High on your list of indoor activities we hope you will put the perusal of the latest issue of our open-access journal, J-BILD (Journal of Belonging, Identity, Language and Diversity), just released—you can read it here. Open access itself, as an increasingly important player in the world of scholarly publishing, is the topic of this issue’s editorial.

And of course you can keep up with BILD/LIDA through the summer through our public Facebook page as usual.

Outdoors in cottage country, Ontario (photo credit: Arjun Roychowdhury)

Whether you choose to spend your time indoors or out, we hope the summer months are relaxing and restorative for all our BILD readers.

We look forward to resuming regular blogging in the fall, and to inviting you to help us celebrate our blog’s tenth anniversary!

Steps towards (BILD-ing) a sense of belonging in Academia (by Krystina Raymond & Kai Forcey-Rodriguez)

For our last post of the 2022-2023 academic year, we are pleased to welcome two first-time BILD guest bloggers. Krystina Raymond (She/Her/Elle) is a, multiracial and multilingual, PhD candidate in Developmental Psychology and Education at the Ontario Institute for Studies in Education (OISE) at the University of Toronto. She is very passionate about language learning, taught English as a second-language in Ahmedabad, India and currently teaches elementary students in bilingual programs in Montréal, QC. Krystina continues to be devoted to issues supporting bi/multilingual education, culturally responsive anti-bias practices and disseminating knowledge to support diverse students. Kai Forcey-Rodriguez (They/Them) is an autistic (savant areas in memory, music, and language learning), non-binary, multiracial, and queer person from the United States who recently graduated from the Developmental Psychology and Education MEd program in the Department of Applied Psychology and Human Development at the University of Toronto-OISE. One of Kai’s most notable accomplishments to this date is their scholarly work in the emerging field of Autism and Mental Health: creating frameworks to prevent suicide and nonsuicidal self-injury in Autistic people to foster well-being, through publishing their sole-authored debut, “The Risk Factors and Preventative Methods of Self-Harm and Suicidality of Autistic People”.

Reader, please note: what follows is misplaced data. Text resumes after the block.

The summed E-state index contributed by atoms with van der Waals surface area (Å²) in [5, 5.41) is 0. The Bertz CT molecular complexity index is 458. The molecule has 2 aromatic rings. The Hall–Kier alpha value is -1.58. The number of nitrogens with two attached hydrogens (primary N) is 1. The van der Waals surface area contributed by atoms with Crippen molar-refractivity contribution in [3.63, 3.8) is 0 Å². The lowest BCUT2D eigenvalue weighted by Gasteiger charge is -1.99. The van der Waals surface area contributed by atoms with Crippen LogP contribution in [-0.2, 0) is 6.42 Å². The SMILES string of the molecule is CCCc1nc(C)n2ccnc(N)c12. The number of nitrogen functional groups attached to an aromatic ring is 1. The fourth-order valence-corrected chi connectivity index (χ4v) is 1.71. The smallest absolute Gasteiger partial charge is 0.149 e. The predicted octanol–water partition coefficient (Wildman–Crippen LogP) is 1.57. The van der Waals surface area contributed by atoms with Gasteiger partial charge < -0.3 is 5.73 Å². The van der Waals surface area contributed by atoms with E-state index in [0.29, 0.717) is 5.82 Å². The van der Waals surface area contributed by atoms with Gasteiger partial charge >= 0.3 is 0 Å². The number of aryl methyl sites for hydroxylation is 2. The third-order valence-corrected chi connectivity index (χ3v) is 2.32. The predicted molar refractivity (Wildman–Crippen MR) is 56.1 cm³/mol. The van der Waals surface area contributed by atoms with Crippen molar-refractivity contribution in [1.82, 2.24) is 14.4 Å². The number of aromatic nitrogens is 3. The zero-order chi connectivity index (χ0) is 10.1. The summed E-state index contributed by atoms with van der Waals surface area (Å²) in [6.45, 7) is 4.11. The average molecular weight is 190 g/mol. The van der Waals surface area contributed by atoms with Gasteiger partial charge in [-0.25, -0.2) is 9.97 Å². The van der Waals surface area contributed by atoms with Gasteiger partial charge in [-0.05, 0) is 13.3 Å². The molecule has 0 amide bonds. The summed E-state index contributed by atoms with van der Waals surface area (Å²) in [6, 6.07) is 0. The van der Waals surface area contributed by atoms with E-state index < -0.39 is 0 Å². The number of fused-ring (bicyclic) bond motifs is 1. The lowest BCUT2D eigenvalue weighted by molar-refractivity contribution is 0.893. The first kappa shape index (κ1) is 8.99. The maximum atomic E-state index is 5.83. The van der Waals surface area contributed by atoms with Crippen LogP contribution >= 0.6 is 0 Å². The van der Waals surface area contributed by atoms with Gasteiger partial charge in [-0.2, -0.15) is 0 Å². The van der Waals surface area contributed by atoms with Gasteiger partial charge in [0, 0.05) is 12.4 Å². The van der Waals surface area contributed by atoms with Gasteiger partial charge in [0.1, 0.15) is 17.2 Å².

This week’s blog post includes a linked audio file. Just click on the link below if you would like to hear the post read aloud. Scroll down to read the text.

Born on different sides of life
We feel the same and feel all of this strife
So come to me when I'm asleep we'll cross the line
And dance upon the street
—” Through the Barricades” by Spandau Ballet (Through the Barricades [Album]-1986)